How to fetch files remotely from your Windows PCs using OneDrive

Storing your files in OneDrive is a great way to conveniently access your data. Once your files are in the cloud, you can view or edit them using any device with Internet access. But what happens if you have a file you need but it isn't stored in your OneDrive account? You may think you're out of luck, but that isn't the case. As long as you've got the Fetch feature configured properly and you are using Windows 7, Windows 8 or Windows 10 on the computer containing the file, and that computer is also connected to the Internet, you can find the file and download it right from the OneDrive website. Read this guide to find out how to use this simple yet awesome feature.

IMPORTANT: You cannot fetch files located on a Windows 8.1 PC or device. This feature works only on Windows 7, Windows 8 and Windows 10 computers. If you're using Windows 7 or Windows 8, you'll have to have the OneDrive desktop application installed. If you're using Windows 10, everything is embedded into the operating system, so all you have to do is make a few settings.

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We don't know why Microsoft has removed this feature from Windows 8.1 and we still hope that it will be made available for this operating system also.

How to enable the OneDrive fetch feature in Windows

In Windows 7 and Windows 8, in order to be able to use the Fetch feature, you need to be using the OneDrive desktop application. The application is compatible with Windows Vista, Windows 7 and Windows 8. You can download it for free from the OneDrive website.

If you need guidance on how to download and install the OneDrive desktop app for Windows 7 or Windows 8, follow the steps from the first section of this article: How to sync your files with OneDrive in Windows 7.

If you're using Windows 10, you don't have to install anything as OneDrive is already embedded into the operating system.

No matter which operating system you're using, look at the Notification Area on the taskbar and right-click or tap and hold the OneDrive icon. You may need to click or tap on the small arrow next to the tray in order to see the hidden icons. Then, click Settings from the context menu.

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Go to the Settings tab and then check the setting which says: “Let me use OneDrive to fetch any of my files on this PC”. Click or tap OK to apply this setting.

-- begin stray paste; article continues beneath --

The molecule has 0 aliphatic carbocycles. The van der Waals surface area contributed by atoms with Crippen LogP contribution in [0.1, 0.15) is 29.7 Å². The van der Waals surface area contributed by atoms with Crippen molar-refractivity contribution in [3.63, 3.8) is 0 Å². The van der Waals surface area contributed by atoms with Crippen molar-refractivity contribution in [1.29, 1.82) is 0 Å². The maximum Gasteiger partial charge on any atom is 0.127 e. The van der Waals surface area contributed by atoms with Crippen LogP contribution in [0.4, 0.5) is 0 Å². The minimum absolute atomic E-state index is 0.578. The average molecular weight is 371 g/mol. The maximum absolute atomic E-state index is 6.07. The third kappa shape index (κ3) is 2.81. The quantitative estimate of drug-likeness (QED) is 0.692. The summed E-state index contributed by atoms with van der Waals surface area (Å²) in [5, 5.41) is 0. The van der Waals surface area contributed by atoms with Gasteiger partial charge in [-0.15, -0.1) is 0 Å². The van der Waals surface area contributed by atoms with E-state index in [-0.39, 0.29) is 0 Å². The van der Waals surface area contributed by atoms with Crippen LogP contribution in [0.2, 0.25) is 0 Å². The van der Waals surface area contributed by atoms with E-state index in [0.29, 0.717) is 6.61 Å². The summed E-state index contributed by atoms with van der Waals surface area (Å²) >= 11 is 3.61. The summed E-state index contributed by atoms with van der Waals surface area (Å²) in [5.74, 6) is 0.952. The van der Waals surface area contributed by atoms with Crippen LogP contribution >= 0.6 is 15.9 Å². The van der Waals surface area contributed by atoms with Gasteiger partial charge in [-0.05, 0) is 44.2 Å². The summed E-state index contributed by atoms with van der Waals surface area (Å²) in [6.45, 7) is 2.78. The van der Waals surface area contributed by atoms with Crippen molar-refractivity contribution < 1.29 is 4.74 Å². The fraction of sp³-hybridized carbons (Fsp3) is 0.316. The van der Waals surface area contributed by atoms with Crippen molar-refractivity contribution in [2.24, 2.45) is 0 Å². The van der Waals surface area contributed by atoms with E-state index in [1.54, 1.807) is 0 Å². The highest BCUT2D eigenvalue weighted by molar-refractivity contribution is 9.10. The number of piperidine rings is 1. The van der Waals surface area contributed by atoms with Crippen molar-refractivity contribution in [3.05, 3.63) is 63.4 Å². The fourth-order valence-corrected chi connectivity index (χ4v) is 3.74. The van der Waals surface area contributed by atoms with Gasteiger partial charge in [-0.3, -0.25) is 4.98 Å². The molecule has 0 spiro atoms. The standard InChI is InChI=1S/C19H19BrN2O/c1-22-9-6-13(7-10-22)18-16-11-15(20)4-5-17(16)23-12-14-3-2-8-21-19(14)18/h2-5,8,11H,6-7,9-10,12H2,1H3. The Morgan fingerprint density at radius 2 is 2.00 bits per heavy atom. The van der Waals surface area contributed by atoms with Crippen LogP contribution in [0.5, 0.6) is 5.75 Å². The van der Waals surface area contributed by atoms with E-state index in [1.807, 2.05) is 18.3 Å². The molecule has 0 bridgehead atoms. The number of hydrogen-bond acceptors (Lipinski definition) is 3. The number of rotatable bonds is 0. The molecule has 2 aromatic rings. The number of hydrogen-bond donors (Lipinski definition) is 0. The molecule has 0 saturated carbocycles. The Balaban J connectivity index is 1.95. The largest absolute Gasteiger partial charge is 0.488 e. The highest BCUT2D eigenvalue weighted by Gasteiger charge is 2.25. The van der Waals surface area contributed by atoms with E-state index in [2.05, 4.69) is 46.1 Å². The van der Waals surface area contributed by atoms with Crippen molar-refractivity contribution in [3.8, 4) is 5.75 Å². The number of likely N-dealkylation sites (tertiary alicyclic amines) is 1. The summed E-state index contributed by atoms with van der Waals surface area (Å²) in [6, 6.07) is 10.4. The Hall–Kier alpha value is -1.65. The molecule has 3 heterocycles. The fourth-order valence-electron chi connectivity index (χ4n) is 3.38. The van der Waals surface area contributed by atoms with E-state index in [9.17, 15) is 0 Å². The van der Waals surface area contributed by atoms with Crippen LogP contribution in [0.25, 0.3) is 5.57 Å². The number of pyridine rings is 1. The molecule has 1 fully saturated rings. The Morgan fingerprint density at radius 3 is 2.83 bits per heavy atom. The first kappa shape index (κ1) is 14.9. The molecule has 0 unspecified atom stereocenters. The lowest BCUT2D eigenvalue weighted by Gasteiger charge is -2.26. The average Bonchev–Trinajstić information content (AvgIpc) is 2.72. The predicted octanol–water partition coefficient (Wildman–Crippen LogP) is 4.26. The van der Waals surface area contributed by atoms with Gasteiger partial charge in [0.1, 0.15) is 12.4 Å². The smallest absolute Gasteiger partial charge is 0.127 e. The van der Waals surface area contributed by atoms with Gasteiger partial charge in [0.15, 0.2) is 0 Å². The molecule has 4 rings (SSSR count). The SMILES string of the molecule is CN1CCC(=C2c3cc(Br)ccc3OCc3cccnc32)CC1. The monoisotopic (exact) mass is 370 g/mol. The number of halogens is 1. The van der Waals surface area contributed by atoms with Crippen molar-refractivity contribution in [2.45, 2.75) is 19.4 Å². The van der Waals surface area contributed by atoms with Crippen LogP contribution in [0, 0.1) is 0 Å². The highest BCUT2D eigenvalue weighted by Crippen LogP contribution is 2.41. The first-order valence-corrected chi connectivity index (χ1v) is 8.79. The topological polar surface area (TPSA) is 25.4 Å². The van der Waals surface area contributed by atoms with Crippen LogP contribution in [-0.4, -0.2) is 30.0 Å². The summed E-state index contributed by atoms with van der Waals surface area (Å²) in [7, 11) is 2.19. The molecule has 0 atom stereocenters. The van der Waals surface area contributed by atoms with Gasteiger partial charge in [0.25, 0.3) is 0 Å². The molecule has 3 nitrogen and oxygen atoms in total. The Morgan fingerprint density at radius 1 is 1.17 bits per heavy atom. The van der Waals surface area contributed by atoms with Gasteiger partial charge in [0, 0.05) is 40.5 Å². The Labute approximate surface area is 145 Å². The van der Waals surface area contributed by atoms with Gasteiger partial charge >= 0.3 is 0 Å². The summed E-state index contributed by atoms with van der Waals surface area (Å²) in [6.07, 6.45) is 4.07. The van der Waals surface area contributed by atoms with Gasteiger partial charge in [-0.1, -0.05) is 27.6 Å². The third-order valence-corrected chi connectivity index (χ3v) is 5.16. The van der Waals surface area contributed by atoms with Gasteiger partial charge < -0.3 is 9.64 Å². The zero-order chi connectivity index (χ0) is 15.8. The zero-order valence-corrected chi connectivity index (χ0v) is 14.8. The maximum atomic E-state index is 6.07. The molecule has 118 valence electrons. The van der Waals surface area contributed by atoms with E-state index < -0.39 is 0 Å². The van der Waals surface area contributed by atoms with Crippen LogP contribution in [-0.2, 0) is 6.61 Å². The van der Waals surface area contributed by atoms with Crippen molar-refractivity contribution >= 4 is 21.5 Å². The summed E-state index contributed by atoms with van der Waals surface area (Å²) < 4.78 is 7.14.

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How to fetch files using OneDrive

Once you have the Fetch option configured and your Windows 7, Windows 8 or Windows 10 computer or device is connected to the Internet, you can access all of your files from your OneDrive account.

Log in to OneDrive from any computer or device with Internet access. Then, in the PCs section from the left side of your OneDrive, select the computer or device that holds the files you want to access.

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A new browser tab opens and it grants you access to your computer's file system.

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Folders in your file system are depicted by dark blue tiles. Files will be given icons based on their filetype. You can go ahead and click or tap on folders to open them and view their contents, and you can use the directory tree listing at the top to go back through the directories you've drilled down into.

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Locate the file you want to fetch and click or tap on the white square from the top right corner of its tile to select it. Then click or tap Download or the “Upload to OneDrive” link from the top menu.

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Another way to “Upload to OneDrive” or directly Download a file is to right click on it and then select the appropriate action from the contextual menu.

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If you chose the “Upload to OneDrive” option, now you will have to select a folder on your OneDrive where the fetched file will go to storage. Then, click or tap Upload.

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Wait for the file to upload. Once it’s done, it’ll be listed with the rest of your OneDrive files in the folder in which you chose to store it. You can now download, edit or share the file as you would with any other file from your OneDrive.

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Conclusion

Now that you have the Fetch option configured in Windows 7, Windows 8 and in Windows 10, you'll always be able to access the files you need, whether or not you remembered to store them in your OneDrive, as long as the computer with the files is turned on and connected to Internet. How to do you feel about this feature? It's undeniably useful, but does it make you nervous? Let us know in the comments below.

About the Author: Codrut Neagu
Codrut is a Senior Editor on Digital Citizen. He's passionate about technology and he is fluent in working with several operating systems, including Windows and Linux. He likes to test security products and he feels like at home when digging through the registry, optimizing things or having fun on Telnet.